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Fueling a passion to teach

Award offers a chance to study alternative energy, mentor students

By Alicia Roberts
Timo Thonhauser

Timo Thonhauser, assistant professor of physics, has taken on one of the toughest problems that stands in the way of making hydrogen cars a reality: hydrogen storage.

His research is supported by the most prestigious award the National Science Foundation has to offer for young scientists – the NSF CAREER Award – given to a select few junior faculty nationwide who excel as teacher-scholars. The award comes with a $426,572.00 grant, which Thonhauser will use to determine whether any of three materials – magnesium borohydride, ammonia borane, and special alkanes – could be used to create a safe and efficient storage solution for hydrogen.

“Simply pumping pure hydrogen into pressurized tanks in your car is inefficient and potentially dangerous,” Thonhauser said. “But even if you could, you just cannot get enough of it into the tank – you’d drive for 50 miles, and then your car would stop.”

The NSF CAREER Award, announced in late August, also will allow Thonhauser to expand his role as educator and mentor. As part of the grant, he will set up an interdepartmental mentoring program to help graduate and post-doctoral students improve their research skills and transition to a career in science.

That’s the kind of individualized instruction senior Ashley Anderson said is typical of Thonhauser.

“His class continues to remain one of the most memorable components of my WFU ‘memory bank,’” said Anderson, who took a general physics class with Thonhauser. “His instruction impacted the way in which I interpret and synthesize information, and has remained a vital part of my learning process. But, most importantly, his kindness is a hallmark of this university.”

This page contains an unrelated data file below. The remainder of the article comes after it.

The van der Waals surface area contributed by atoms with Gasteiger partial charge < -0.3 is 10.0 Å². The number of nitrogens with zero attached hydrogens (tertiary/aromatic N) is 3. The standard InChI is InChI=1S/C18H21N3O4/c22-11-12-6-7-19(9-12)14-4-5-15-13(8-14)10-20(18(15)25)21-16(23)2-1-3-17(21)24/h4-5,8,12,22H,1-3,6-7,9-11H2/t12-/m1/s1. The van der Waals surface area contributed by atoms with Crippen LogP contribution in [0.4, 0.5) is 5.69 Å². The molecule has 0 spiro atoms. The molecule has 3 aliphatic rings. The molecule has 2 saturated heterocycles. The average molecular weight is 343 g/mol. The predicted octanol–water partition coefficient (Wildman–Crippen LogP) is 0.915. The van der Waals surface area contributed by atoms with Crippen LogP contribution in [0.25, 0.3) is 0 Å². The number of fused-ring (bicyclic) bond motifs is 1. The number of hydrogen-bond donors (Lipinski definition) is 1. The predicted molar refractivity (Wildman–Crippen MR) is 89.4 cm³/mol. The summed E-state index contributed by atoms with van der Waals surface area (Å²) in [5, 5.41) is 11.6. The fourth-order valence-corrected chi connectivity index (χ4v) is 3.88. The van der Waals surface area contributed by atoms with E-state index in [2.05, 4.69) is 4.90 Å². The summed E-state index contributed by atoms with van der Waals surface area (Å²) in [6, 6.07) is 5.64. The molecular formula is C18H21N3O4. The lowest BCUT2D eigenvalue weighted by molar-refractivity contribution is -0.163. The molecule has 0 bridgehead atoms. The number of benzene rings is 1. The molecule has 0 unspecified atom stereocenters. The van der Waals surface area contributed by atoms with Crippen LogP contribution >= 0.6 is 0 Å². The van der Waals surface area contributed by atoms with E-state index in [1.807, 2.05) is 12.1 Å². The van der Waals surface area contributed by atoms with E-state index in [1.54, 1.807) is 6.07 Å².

As part of the CAREER Award, Thonhauser also will work with the SciWorks science center in Winston-Salem to develop an interactive exhibit and related programs about using hydrogen as fuel.

“People in general don’t know enough about alternative fuels, and awareness is an important first step in getting the technology accepted,” he said. “I want to be at the science center – and have some of my students join me there – to help explain problems with our current fossil fuels and possible solutions using hydrogen as an alternative.”

Thonhauser is a condensed matter theorist, using computers to test concepts; he works with other scientists who perform experiments to confirm his findings.

“Today’s technology crucially depends on materials of all kinds,” he said. “For example, if you want to build a new airplane, you want a material that’s light and strong. With the aid of theory – quantum mechanics – I can help you find that material.”

In addition to the hydrogen storage project, his research group is looking at metal organic framework materials that could help capture greenhouse gasses, and nuclear magnetic resonance, which sheds light on the structure of many materials, ranging from water to human DNA.

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